Cleveland Man Spends 14 Hours Trapped In a Car Thanks To Electronic Door Latches

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According to the Detroit Free Press, on the morning of August 31st, 75 year old Cleveland, Ohio resident Peter Pyros jumped in his 2006 Cadillac XLR to wring it out in the late summer before fall arrived and it was time to store it for the winter. Unfortunately, the car’s battery was just alive enough to turn everything on before dying completely. That’s where the trouble started.

The 2006 Cadillac XLR is based on the C7 Chevrolet Corvette. Instead of interior door handles — which have been on cars as long as doors have – the XLR has a push-button release for the doors. You push the button, sending an electronic signal to the door latch, which is supposed to pop open and let you out of the car.

That’s all well and good until something goes wrong. In this case, when Pyros pushed the start button in his XLR, there was enough juice left in the battery to automatically lock the doors, but not enough to start the car. The electrical system failed completely at that point, but the doors were locked from the inside. The power locks wouldn’t function, and neither would the button to release the door latch.

Peter Pyros described the next 14 hours to the Detroit Free Press:

“I tried pounding on the window thinking someone would hear me,” said Pyros.

It was 10:00 in the morning, and all of his neighbors were gone.

“It was getting really hot and it was difficult to breathe — this was all within a half hour,” said Pyros. “I was trying to find something to get me out of the car. Nothing worked. I started to scream as loud as I could.”

Unlike the Corvette it’s based on, the XLR didn’t have a soft convertible top. It has a mechanical hardtop that closes weather-tight over the passenger cabin. It’s also a power feature, requiring battery power to operate.

There is a manual door release in the XLR that will open the doors in case of an electrical failure, but Pyros didn’t know it was down next to the seat, and his owner’s manual was inside the house, rather than in the glovebox.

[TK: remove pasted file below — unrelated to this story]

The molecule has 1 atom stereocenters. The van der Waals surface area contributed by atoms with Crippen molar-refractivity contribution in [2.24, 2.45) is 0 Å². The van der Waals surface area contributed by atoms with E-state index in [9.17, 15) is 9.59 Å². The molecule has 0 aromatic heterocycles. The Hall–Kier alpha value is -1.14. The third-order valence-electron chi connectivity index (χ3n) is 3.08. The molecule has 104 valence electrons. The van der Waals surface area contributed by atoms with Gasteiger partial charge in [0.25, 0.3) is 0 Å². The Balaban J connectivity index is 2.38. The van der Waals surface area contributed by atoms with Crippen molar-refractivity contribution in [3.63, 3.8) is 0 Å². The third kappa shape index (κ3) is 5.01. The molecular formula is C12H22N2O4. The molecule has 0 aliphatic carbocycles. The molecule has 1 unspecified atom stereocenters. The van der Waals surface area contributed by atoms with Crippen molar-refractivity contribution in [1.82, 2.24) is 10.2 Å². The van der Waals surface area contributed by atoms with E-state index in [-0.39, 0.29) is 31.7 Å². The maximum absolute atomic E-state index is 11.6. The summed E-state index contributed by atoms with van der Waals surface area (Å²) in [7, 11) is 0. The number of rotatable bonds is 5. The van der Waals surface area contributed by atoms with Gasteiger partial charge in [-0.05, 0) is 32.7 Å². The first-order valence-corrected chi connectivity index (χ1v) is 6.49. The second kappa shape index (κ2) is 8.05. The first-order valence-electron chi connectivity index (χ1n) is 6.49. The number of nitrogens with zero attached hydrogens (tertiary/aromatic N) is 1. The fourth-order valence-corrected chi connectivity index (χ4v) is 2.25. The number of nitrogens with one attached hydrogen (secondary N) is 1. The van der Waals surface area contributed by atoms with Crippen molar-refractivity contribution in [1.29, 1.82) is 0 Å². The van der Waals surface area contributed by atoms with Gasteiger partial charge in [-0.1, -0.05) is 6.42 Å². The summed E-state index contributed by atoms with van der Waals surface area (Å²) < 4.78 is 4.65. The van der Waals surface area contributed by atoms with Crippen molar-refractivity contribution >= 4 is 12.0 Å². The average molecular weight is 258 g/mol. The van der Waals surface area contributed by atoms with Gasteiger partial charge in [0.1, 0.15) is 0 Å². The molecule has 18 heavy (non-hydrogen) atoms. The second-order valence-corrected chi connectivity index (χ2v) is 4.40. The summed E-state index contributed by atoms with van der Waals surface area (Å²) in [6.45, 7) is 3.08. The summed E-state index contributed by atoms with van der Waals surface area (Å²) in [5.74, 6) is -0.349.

It was only in the 70s the day Pyros was trapped in his car, but in the garage, temperatures climbed well above that.

Hours passed with Pyros attempting to extricate himself from the car. His first thought was to smash a window. It actually takes quite a bit of force to break tempered glass. In fact, there are regulations in the Federal Motor Vehicle Safety Standards that dictate how tough a piece of tempered side window glass needs to be.

FMVSS 205 indicates that all automotive glazing has to meet ANSI/ SAE Z26.1–1996 standards. The relevant language of ANSI/ SAE Z26.1–1996 is in section 5.5, which deals with impact resistance. To pass those ANSI/SAE standards, 12 identical pieces of glass are subject to the following:

A 227 g +3 g (0.5 lb +0.1 oz) smooth, steel sphere shall be dropped from a height of 3.05 meters (10 ft) once, freely and from rest, striking the specimen within 25 mm (1 in) of its center. The steel sphere shall strike the face of the specimen representing the exterior of the vehicle. Not more than two of the twelve test specimens shall crack or break as a result of this test.

In other words, the test is designed to guarantee that the glass wont shatter without significant impact.  Some cars offered since the 1996 adoption of the ANSI/SAE standard had glazing that went well beyond that standard. The truth is, it’s nearly impossible to break a window without tools, as this video shows: